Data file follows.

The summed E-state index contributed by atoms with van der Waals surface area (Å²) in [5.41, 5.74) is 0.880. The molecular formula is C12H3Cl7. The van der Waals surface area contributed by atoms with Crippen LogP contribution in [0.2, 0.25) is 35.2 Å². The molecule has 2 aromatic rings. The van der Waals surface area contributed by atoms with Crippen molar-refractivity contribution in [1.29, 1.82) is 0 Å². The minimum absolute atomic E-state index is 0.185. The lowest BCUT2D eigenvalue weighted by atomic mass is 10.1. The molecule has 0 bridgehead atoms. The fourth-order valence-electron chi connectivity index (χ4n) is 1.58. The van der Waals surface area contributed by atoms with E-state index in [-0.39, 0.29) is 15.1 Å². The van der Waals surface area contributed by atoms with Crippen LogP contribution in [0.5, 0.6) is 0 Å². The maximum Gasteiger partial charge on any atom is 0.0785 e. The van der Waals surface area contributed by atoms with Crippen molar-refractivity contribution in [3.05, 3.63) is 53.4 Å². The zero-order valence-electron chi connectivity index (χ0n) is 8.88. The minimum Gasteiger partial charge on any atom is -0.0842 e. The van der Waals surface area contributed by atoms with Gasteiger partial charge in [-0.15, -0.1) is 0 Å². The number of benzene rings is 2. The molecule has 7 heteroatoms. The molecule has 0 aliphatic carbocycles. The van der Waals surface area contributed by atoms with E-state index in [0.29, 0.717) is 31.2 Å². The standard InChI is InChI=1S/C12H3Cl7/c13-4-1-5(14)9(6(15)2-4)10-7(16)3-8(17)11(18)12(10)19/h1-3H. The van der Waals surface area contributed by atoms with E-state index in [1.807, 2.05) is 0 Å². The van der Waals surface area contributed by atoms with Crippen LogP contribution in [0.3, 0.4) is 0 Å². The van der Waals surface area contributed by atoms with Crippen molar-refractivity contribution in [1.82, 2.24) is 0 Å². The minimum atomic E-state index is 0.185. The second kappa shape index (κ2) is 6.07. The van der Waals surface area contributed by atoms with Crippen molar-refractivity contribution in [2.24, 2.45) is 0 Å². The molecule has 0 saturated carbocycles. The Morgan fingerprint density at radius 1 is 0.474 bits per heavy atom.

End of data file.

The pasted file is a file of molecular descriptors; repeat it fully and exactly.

The summed E-state index contributed by atoms with van der Waals surface area (Å²) in [5.41, 5.74) is 0.880. The molecular formula is C12H3Cl7. The van der Waals surface area contributed by atoms with Crippen LogP contribution in [0.2, 0.25) is 35.2 Å². The molecule has 2 aromatic rings. The van der Waals surface area contributed by atoms with Crippen molar-refractivity contribution in [1.29, 1.82) is 0 Å². The minimum absolute atomic E-state index is 0.185. The lowest BCUT2D eigenvalue weighted by atomic mass is 10.1. The molecule has 0 bridgehead atoms. The fourth-order valence-electron chi connectivity index (χ4n) is 1.58. The van der Waals surface area contributed by atoms with E-state index in [-0.39, 0.29) is 15.1 Å². The van der Waals surface area contributed by atoms with Crippen LogP contribution in [0.5, 0.6) is 0 Å². The maximum Gasteiger partial charge on any atom is 0.0785 e. The van der Waals surface area contributed by atoms with Crippen molar-refractivity contribution in [3.05, 3.63) is 53.4 Å². The zero-order valence-electron chi connectivity index (χ0n) is 8.88. The minimum Gasteiger partial charge on any atom is -0.0842 e. The van der Waals surface area contributed by atoms with Gasteiger partial charge in [-0.15, -0.1) is 0 Å². The number of benzene rings is 2. The molecule has 7 heteroatoms. The molecule has 0 aliphatic carbocycles. The van der Waals surface area contributed by atoms with E-state index in [0.29, 0.717) is 31.2 Å². The standard InChI is InChI=1S/C12H3Cl7/c13-4-1-5(14)9(6(15)2-4)10-7(16)3-8(17)11(18)12(10)19/h1-3H. The van der Waals surface area contributed by atoms with E-state index in [1.807, 2.05) is 0 Å². The van der Waals surface area contributed by atoms with Crippen LogP contribution in [0.3, 0.4) is 0 Å². The van der Waals surface area contributed by atoms with Crippen molar-refractivity contribution in [1.82, 2.24) is 0 Å². The minimum atomic E-state index is 0.185. The second kappa shape index (κ2) is 6.07. The van der Waals surface area contributed by atoms with Crippen molar-refractivity contribution in [2.24, 2.45) is 0 Å². The molecule has 0 saturated carbocycles. The Morgan fingerprint density at radius 1 is 0.474 bits per heavy atom.